"`"[W]hen a trial court sits in judgment on facts that are undisputed, an appellate court will determine whether the trial court misapplied the law to those undisputed facts."' Harris v. McKenzie, 703 So.2d 309, 313 (Ala.1997)(quoting Craig Constr. Co., Inc. v. Hendrix, 568 So.2d 752, 756 (Ala.1990)). The ore tenus `standard's presumption of correctness has no application to a trial court's conclusions on questions of law.' Beavers [v. Walker County, 645 So.2d 1365, 1372 (Ala.1994).] `[O]n appeal, the ruling on a question of law carries no presumption of correctness, and this Court's review is de novo.' Ex parte Graham, 702 So.2d 1215, 1221 (Ala. 1997)."

Rogers Foundation Repair, Inc. v. Powell, 748 So.2d 869, 871 (Ala.1999).

We agree with the Court of Civil Appeals that the injuries resulting from Britt's car accident, which occurred while she was driving home from work, are not covered under the Act. Section 25-5-31, Ala.Code 1975, provides that an employee has the right to pursue an action under the Act for injuries "arising out of and in the course of his employment." "The phrases [`arising out of' and `in the course of'] are not synonymous; where both are used conjunctively a double condition has been imposed, and both terms must be satisfied in order to bring a case within the act." Union Camp Corp. v. Blackmon, 289 Ala. 635, 639, 270 So.2d 108, 111 (1972) (quoting Wooten v. Roden, 260 Ala. 606, 610, 71 So.2d 802, 806 (1954)). See also Kewish v. Alabama Home Builders Self Insurers Fund, 664 So.2d 917 (Ala.Civ.App.1995); Grider v. McKenzie, 659 So.2d 612 (Ala. Civ.App.1994); Alabama Power Co. v. Mackey, 594 So.2d 1238 (Ala.Civ.App. 1991).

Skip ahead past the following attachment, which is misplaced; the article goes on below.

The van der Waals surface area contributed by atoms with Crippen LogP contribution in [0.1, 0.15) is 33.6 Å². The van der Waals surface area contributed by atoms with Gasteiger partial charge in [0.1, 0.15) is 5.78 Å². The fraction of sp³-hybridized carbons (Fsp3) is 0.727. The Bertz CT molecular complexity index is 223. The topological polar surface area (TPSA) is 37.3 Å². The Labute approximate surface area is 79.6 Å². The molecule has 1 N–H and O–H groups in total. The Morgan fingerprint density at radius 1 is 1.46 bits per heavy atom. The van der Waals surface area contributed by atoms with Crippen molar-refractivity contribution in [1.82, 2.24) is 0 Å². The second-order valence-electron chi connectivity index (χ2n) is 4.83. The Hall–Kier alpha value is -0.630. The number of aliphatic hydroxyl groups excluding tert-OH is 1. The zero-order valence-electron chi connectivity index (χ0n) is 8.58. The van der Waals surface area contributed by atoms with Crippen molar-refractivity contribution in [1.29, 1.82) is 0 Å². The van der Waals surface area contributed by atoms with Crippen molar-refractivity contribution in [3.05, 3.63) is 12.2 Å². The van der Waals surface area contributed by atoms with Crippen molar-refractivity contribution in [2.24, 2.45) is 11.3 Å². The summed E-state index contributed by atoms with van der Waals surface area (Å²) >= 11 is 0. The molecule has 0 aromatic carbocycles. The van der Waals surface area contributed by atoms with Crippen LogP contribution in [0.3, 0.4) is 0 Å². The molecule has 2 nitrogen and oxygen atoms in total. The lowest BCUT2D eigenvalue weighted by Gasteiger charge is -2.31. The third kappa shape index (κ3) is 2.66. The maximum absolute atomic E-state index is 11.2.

"Whether an accidental injury `arises out of' the claimant's employment is basically a question of whether there is a causal relationship between the claimant's performance of his or her duties as an employee and the complained-of injury." Ex parte Trinity Indus., Inc., 680 So.2d 262, 266 (Ala.1996). "An injury to an employee arises in the course of his employment when it occurs within the period of his employment, at a place where he may reasonably be, and while he is reasonably fulfilling the duties of his employment or engaged in doing something incident to it." Anderson v. Custom Caterers, Inc., 279 Ala. 360, 361, 185 So.2d 383, 384-85 (1966)(citing Southern Cotton Oil Co. v. Bruce, 249 Ala. 675, 32 So.2d 666 (1947)). Section 25-5-1, Ala.Code 1975, states that the clause "injuries by an accident arising out of and in the course of the employment" "does not cover workers except while engaged in or about the premises where their services are being performed or where their service requires their presence as a part of service at the time of the accident and during the hours of service as workers."

Generally, Alabama law has held that injuries sustained in accidents that occur while an employee is traveling to and from work are not covered under the Act because those injuries do not meet the "arising out of and in the course of employment" requirement. See Hughes v. Decatur Gen. Hosp., 514 So.2d 935 (Ala. 1987); Exchange Distrib. Co. v. Oslin, 229 Ala. 547, 158 So. 743 (1935); Tucker v. Die-Matic Tool Co., 652 So.2d 263 (Ala. Civ.App.1994); Walker v. White Agencies, Inc., 641 So.2d 795 (Ala.Civ.App.1993); Terry v. NTN-Bower Corp., 615 So.2d 629 (Ala.Civ.App.1992); Winn-Dixie Stores, Inc. v. Smallwood, 516 So.2d 716 (Ala.Civ. App.1987). Alabama courts have carved out only a few exceptions to this general rule: